PIERRE, S.D. — Time is running out for the legislature to take action on what was expected to be one of the 2019 session’s hot-button issues: the repeal of presumptive probation.

Thanks to South Dakota’s 2013 criminal justice overhaul, current statute requires judges to sentence offenders of nonviolent, low-level felonies — like drug use and possession — to probation, rather than prison, unless the offender poses a “significant risk” to the public.

Attorney General Jason Ravnsborg argues that presumptive probation allows drug users to remain in the public and continue using controlled substances while on probation, potentially committing other crimes, rather than facing “consequences” in the criminal justice system. In the midst of a statewide methamphetamine epidemic, Ravnsborg has made the repeal of presumptive probation one of his key platforms and introduced Senate Bill 19.

With just days before Friday’s deadline for bills to pass through committees, Ravnsborg on Tuesday, Feb. 19, testified on behalf of his bill. He told the Senate Judiciary committee that presumptive probation has “taken discretion away from our judges, tying their hands and not allowing them to do what is best in individual situations before them.”

He said SB 19 would give power back to judges and law enforcement and deter people from using drugs in the first place if they know they could be sentenced to jail time on their first offense.

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SB 19 has the support of South Dakota Sheriffs Association, Police Chiefs Association and State's Attorneys Association.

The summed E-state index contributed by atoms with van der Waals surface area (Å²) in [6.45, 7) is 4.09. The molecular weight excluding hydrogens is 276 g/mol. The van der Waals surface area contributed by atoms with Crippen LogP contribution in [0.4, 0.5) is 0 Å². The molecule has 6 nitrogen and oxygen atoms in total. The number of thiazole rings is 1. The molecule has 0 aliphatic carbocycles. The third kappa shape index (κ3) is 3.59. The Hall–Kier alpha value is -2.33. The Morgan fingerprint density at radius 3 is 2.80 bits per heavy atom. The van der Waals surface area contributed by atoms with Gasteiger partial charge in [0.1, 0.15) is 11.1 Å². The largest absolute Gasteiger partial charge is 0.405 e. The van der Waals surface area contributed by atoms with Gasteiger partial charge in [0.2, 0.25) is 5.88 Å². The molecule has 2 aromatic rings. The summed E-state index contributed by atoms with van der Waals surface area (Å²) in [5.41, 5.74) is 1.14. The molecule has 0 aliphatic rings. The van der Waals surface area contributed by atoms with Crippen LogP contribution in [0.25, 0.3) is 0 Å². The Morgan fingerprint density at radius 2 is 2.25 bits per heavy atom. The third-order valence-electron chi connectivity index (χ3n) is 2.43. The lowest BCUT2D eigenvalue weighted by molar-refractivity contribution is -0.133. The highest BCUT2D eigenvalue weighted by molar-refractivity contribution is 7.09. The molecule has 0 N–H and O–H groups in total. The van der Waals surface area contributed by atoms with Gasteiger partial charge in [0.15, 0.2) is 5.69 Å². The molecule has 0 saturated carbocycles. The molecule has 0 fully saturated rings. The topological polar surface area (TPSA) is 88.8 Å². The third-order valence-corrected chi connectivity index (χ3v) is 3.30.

Opponents like the American Civil Liberties Union of South Dakota and Americans for Prosperity of South Dakota argue that increasing rates of incarceration will not win the state’s battle with drug addiction.

Though Republican Gov. Kristi Noem hasn’t publicly taken a strong stance on the bill one way or the other, the state Department of Corrections and Bureau of Finance and Management both opposed the bill, saying that the state’s prisons are already at or near capacity, and repealing presumptive probation would increase inmate population and skyrocket costs.

In a cost analysis of SB 19, Brittni Skipper of the Bureau of Finance and Management told committee members Tuesday that a conservative estimate projects that with over 600 new potential inmates, ongoing costs to the DOC could increase by nearly $8.8 million annually. And without enough beds to house these potential inmates, Skipper said two additional state prisons — one male and one female — would need to be built at a cost exceeding $33 million.

The bill is at a standstill, though. After hearing over an hour of testimony on Tuesday, committee members could not take action to move the bill forward or kill it because legislative staff still have not conducted their own fiscal analysis of its impact. The committee will reconvene Thursday — when the fiscal note is expected to be complete — to vote a single day before the Friday deadline.